Music is the manna for soul and can lift one’s spirit from the depths of despondency. While western performers have danced to the tunes of music making ‘people come together’, our very own melodic magicians have transformed it to something ever-lasting. It is a universal language of peace and bonding.
When we think of contemporary eastern music, the names of Nusrat Fateh Ali, AR Rehman and Adnan Sami Khan come to mind. Musical geniuses they are in their own rite, there is an underlying commonality between these three. These maestros, true to their calling, are free from the shackles which are borne from biases based on ethnicities, color, religion or creed, rising above and beyond borders.
Point in question, the musical reality show “Sur Kshetra,” where musical talents from India and Pakistan are showcased. If truth be told, I have seen the program once or twice on TV, but have heard people rave about it vociferously. Views range from about the glib performances by opposing musical team leaders: Indian stalwart Himesh Reshamiya and our very own Atif Aslam to sensationalist altercations between panel judges.
Indeed, media especially reality TV in any form is sensationalist in nature with participating ‘actors’ performing the script to a tee. That said; it is crucial to realize that there are some ground rules to stick to. Squabbles may occur when two opposing elements collide, in this case two lifelong foes. It was inevitable! And with the ever-burgeoning market for reality TV, we have all but forgotten the fundamental idea behind such programs: mass entertainment.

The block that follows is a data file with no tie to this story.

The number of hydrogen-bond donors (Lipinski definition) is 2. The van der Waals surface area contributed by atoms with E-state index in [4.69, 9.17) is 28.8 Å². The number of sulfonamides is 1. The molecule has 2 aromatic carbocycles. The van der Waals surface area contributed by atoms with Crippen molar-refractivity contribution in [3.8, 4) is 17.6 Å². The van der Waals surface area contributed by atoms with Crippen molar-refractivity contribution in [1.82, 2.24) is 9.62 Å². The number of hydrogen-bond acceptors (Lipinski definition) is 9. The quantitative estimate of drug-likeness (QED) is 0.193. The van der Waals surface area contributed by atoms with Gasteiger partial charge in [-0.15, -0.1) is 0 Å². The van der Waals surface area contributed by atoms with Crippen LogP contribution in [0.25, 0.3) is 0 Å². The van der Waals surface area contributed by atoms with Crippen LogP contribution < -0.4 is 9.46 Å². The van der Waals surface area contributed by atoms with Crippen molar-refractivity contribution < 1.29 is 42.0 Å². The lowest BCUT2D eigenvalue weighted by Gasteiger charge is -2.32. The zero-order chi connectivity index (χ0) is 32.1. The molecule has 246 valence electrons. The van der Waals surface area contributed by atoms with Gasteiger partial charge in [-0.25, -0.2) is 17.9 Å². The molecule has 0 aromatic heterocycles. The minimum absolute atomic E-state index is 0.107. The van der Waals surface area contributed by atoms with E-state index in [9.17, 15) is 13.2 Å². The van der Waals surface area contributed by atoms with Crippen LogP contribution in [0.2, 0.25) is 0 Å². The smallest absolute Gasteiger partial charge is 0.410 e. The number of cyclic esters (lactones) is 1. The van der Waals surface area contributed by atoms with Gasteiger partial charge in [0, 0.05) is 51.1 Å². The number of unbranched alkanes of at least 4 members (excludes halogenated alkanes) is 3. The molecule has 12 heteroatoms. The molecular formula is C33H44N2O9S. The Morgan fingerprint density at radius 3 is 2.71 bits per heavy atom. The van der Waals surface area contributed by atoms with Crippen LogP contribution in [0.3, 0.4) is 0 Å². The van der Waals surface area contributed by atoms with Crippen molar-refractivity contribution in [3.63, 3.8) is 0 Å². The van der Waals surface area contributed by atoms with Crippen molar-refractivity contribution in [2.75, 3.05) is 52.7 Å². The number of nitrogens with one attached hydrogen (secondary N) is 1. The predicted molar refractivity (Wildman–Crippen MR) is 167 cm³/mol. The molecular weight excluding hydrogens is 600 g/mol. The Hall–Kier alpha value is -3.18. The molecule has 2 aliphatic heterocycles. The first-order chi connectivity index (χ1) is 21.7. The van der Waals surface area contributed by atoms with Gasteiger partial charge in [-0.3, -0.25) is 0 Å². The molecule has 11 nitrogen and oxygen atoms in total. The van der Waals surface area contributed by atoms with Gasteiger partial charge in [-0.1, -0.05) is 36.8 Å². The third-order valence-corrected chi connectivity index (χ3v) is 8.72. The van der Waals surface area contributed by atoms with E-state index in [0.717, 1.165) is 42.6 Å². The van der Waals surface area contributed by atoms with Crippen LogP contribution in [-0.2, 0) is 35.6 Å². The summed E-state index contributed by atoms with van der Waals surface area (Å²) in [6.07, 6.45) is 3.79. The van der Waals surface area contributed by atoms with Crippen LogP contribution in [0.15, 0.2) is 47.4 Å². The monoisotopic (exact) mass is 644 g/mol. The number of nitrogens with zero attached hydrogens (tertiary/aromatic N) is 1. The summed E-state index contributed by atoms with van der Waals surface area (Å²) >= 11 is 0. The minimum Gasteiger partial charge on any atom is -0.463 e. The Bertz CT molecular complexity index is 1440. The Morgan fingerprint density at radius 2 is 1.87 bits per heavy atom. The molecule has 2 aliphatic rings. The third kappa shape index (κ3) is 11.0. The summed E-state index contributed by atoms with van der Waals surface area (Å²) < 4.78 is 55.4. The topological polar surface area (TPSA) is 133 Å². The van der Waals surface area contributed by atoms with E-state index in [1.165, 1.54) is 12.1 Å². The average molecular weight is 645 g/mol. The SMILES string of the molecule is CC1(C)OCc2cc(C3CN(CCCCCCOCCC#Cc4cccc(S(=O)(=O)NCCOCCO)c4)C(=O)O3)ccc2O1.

Looking at the TV show closely, one can easily notice flaws right from the very onset. It seems that those in charge were in quite a bit of a hurry to get on with the production. A half-cooked idea, coupled with a weak script and on top of that teams belonging to countries notorious for their historical rivalry – was a predictable pandemonium just itching to happen. What our TV moguls fail to grasp, let alone realize, is that success of any show is only possible with the undivided support of the viewers. Indeed, conflict help raking in TV ratings, but it requires something extra for a show to last more than a mere season (or even two for that matter).
Although ratings have relatively gone down for shows like American Idol, we can still remember the lilting voice of Fantasia Bureno or Chris Daughtry the rockstar. It was the voice, the energy and performance coupled with great script and stimulating (read: heated) debates among the panelists over MUSIC, as opposed to diva antics and a partisan approach by professionals, which separates the show from the rest.
Pushy judges bring a zesty flavor to a musical show. Despite being brash and insulting, what Simon Cowell contributed to American Idol and Sharon Osbourne to the X Factor was a recognition of the voice, carved out by their snide remarks and unrelenting criticism. The result: fame and fortune for the participants and massive worldwide appeal of the show. The only accomplishment the Sur Kshetra team can claim is their biased and narrow approach to judging – basing opinion not on the quality of sound and melody, but on that of frontiers and boundaries
Wholesome TV entertainment is only possible if we change our tactics. Aman ki asha is not about pitting rivals against one another, it is about collaboration. Unless we do that, pure entertainment and all kinds of ASHA we so enthusiastically ‘stage’ will be lost in oblivion